Friends General Conference

Nurturing faith and Quaker practice
a Quaker meeting in Knoxville, Tennessee

Testimonies

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Friends have no creed, but when asked about our beliefs, we often point to Quaker Testimonies. Testimonies are are not statements of beliefs to be subscibed to, instead they are recognized values based on the evidence of actions and emphases of Quakers throughout our history. Some commonly recognized testimonies are:

Integrity - Integrity is wholeness. Integrity requires consistency of action and straightforward and honest speech. “Do all aspects of your life bear the same witness?” From the beginning, Friends have sought a unity in their private way of acting, their public stance and their relation to the natural world, seeking to live under divine guidance.

Peace - Friends affirm that the best way to relate to people is to appeal to that of God within them. Trusting to the leadings of the Spirit and respecting the Inward Light in all others can avert violent conflict. Denying the legitimacy of war, Friends support those led by the Spirit into conscientious objection to military service, resistance to conscription or a military draft, war tax resistance, or other acts of civil disobedience that witness against war-making. Friends do not recognize “just” wars, since war represents a refusal to pursue other ways of resolving conflict. We work to gain wider support for nonviolent solutions. Friends aid victims of violence, whether from war, crime, community, or family strife out of the belief that each person is uniquely valuable. For the same reason, Friends also reach out to the perpetrators of violence. Support for prisoners, refugees, programs for economic justice, and similar efforts serve not only to remove the causes and aid those touched by violence and oppression, but also to encourage nonviolent means of solving problems, locally and globally. We recognize that violence can manifest itself in words as well as deeds. As Friends, we endeavor to bring all aspects of our lives into harmony with this testimony. The peace we seek starts in the individual heart and its relation to God. It is expressed in all our relations.

Equality - Friends believe that all people have the capacity to bear and respond to the Light and that all forms of human relations should reflect this spiritual truth. Friends avoid behaviors that grant superiority based on social status or wealth. They reject the use of honorific titles. Friends believe that we are called to work to end prejudice and oppression.  In the last two centuries, many Friends have worked and are working toward honoring and expanding the rights of women and people of color. More recently, Friends are beginning our work to expand equal rights regardless of sexual orientation. Friends reject stereotyping, discrimination, and artificial barriers that separate people from one another. Equality has been the foundation of Friends’ approach to each other and the world.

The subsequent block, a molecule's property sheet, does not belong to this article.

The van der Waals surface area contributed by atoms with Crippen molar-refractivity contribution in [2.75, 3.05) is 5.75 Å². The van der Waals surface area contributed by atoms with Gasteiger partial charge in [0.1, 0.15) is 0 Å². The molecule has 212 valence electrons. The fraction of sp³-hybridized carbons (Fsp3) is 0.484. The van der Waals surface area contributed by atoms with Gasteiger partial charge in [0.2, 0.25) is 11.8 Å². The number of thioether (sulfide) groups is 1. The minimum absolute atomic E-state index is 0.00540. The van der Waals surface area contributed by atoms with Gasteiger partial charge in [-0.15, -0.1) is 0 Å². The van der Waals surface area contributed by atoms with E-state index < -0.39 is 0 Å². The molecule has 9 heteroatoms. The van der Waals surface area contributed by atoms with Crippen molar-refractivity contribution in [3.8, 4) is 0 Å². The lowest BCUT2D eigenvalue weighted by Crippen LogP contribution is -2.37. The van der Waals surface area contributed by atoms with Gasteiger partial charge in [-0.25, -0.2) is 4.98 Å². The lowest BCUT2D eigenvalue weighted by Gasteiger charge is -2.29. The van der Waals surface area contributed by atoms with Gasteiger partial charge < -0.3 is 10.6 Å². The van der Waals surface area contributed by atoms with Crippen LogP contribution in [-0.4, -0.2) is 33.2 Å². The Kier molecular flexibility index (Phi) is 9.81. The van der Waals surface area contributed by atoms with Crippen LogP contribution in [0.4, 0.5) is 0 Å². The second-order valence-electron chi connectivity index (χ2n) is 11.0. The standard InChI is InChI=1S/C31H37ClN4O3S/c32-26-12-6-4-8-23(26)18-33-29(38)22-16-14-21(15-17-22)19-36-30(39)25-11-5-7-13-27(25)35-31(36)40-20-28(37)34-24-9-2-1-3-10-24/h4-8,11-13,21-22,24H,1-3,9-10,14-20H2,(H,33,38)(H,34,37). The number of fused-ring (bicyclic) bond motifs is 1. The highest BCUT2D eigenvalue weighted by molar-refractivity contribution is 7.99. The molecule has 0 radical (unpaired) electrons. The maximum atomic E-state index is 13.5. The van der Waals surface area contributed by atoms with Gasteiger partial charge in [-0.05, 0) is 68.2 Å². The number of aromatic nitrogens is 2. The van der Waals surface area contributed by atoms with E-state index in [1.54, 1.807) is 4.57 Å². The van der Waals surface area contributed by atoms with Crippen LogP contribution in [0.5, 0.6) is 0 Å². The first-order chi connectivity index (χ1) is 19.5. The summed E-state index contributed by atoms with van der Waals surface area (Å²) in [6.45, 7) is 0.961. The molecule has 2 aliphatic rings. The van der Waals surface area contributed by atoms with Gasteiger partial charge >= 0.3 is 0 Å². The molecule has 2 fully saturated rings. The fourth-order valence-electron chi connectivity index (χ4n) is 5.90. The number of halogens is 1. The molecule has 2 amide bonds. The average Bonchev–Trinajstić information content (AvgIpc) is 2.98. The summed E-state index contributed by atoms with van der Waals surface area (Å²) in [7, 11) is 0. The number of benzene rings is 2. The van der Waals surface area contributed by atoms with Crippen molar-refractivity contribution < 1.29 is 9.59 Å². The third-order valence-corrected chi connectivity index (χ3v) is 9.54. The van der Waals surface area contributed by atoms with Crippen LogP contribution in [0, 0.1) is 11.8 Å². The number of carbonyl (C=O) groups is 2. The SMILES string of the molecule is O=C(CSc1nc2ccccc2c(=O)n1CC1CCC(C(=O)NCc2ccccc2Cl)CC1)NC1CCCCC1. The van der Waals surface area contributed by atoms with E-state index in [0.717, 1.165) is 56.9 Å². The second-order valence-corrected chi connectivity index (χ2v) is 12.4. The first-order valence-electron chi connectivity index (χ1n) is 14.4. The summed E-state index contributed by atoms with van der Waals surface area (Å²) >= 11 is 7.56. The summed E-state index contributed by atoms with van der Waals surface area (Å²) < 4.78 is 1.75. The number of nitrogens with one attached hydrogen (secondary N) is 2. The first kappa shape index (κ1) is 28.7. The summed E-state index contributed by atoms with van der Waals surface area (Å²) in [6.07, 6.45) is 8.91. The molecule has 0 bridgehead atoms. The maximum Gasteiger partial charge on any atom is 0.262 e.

Simplicity - Seeking the inner light calls for recognition and removal of distractions and an ordering of priorities in order to be more open to leadings of the Spirit. Simplicity need not mean stark denial but can create joy and beauty in our lives. In use of time, habits of consumption, sharing of world resources, and indeed every aspect of daily life, simplicity is central for us because it both mirrors and deepens spiritual centeredness.

Community -  Friends are bound together in community by a continual process of common seeking and experience of the Light within. The community provides spiritual and emotional nurture. It also stimulates our thinking and challenges us to put into practice our convictions. In the meeting, we share fundamental ideals and values, and the meeting affirms and inspires us. Within this fellowship, divergent leadings are often present. Friends seek a balance between the needs of the individual and those of the group. Open recognition of and respect for differences, forthright sharing, and sincere reflection can lead individuals to new insight and strengthen the meeting as a whole. Friends strive to be sensitive to others’ spiritual and material needs. Both requesting and giving assistance are essential aspects of Friends’ life together. Friends also provide spiritual support by holding in the Light those experiencing special hardship or joy.

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